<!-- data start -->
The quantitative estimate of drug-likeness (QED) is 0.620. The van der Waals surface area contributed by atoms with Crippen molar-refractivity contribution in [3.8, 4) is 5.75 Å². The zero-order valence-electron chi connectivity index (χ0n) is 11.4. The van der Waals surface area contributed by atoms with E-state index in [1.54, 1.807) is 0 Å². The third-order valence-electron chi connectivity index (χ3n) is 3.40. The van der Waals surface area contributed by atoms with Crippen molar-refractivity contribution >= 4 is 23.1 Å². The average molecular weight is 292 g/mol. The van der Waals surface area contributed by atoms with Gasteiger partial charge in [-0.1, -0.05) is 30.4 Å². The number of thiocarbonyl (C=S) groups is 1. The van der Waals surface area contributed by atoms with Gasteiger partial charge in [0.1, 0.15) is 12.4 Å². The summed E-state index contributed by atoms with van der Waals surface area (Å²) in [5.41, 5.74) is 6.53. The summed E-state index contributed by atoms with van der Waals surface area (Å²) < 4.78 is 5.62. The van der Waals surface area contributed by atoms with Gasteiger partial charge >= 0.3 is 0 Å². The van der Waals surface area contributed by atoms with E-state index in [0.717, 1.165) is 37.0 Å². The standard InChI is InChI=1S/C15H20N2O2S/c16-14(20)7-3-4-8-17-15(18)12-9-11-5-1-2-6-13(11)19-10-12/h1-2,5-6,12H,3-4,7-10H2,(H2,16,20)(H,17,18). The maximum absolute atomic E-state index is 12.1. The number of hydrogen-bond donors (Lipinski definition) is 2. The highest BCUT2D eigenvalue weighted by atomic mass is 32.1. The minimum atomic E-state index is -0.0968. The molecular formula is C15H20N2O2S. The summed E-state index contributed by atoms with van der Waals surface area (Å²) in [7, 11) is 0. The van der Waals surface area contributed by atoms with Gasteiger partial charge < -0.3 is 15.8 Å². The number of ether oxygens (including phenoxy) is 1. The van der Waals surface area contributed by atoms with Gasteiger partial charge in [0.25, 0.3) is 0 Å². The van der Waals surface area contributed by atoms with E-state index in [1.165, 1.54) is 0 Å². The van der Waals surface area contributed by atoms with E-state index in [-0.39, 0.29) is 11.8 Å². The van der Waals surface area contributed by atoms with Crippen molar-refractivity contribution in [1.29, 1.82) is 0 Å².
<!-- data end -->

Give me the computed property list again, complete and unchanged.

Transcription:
The quantitative estimate of drug-likeness (QED) is 0.620. The van der Waals surface area contributed by atoms with Crippen molar-refractivity contribution in [3.8, 4) is 5.75 Å². The zero-order valence-electron chi connectivity index (χ0n) is 11.4. The van der Waals surface area contributed by atoms with E-state index in [1.54, 1.807) is 0 Å². The third-order valence-electron chi connectivity index (χ3n) is 3.40. The van der Waals surface area contributed by atoms with Crippen molar-refractivity contribution >= 4 is 23.1 Å². The average molecular weight is 292 g/mol. The van der Waals surface area contributed by atoms with Gasteiger partial charge in [-0.1, -0.05) is 30.4 Å². The number of thiocarbonyl (C=S) groups is 1. The van der Waals surface area contributed by atoms with Gasteiger partial charge in [0.1, 0.15) is 12.4 Å². The summed E-state index contributed by atoms with van der Waals surface area (Å²) in [5.41, 5.74) is 6.53. The summed E-state index contributed by atoms with van der Waals surface area (Å²) < 4.78 is 5.62. The van der Waals surface area contributed by atoms with Gasteiger partial charge >= 0.3 is 0 Å². The van der Waals surface area contributed by atoms with E-state index in [0.717, 1.165) is 37.0 Å². The standard InChI is InChI=1S/C15H20N2O2S/c16-14(20)7-3-4-8-17-15(18)12-9-11-5-1-2-6-13(11)19-10-12/h1-2,5-6,12H,3-4,7-10H2,(H2,16,20)(H,17,18). The maximum absolute atomic E-state index is 12.1. The number of hydrogen-bond donors (Lipinski definition) is 2. The highest BCUT2D eigenvalue weighted by atomic mass is 32.1. The minimum atomic E-state index is -0.0968. The molecular formula is C15H20N2O2S. The summed E-state index contributed by atoms with van der Waals surface area (Å²) in [7, 11) is 0. The van der Waals surface area contributed by atoms with Gasteiger partial charge < -0.3 is 15.8 Å². The number of ether oxygens (including phenoxy) is 1. The van der Waals surface area contributed by atoms with Gasteiger partial charge in [0.25, 0.3) is 0 Å². The van der Waals surface area contributed by atoms with E-state index in [1.165, 1.54) is 0 Å². The van der Waals surface area contributed by atoms with E-state index in [-0.39, 0.29) is 11.8 Å². The van der Waals surface area contributed by atoms with Crippen molar-refractivity contribution in [1.29, 1.82) is 0 Å².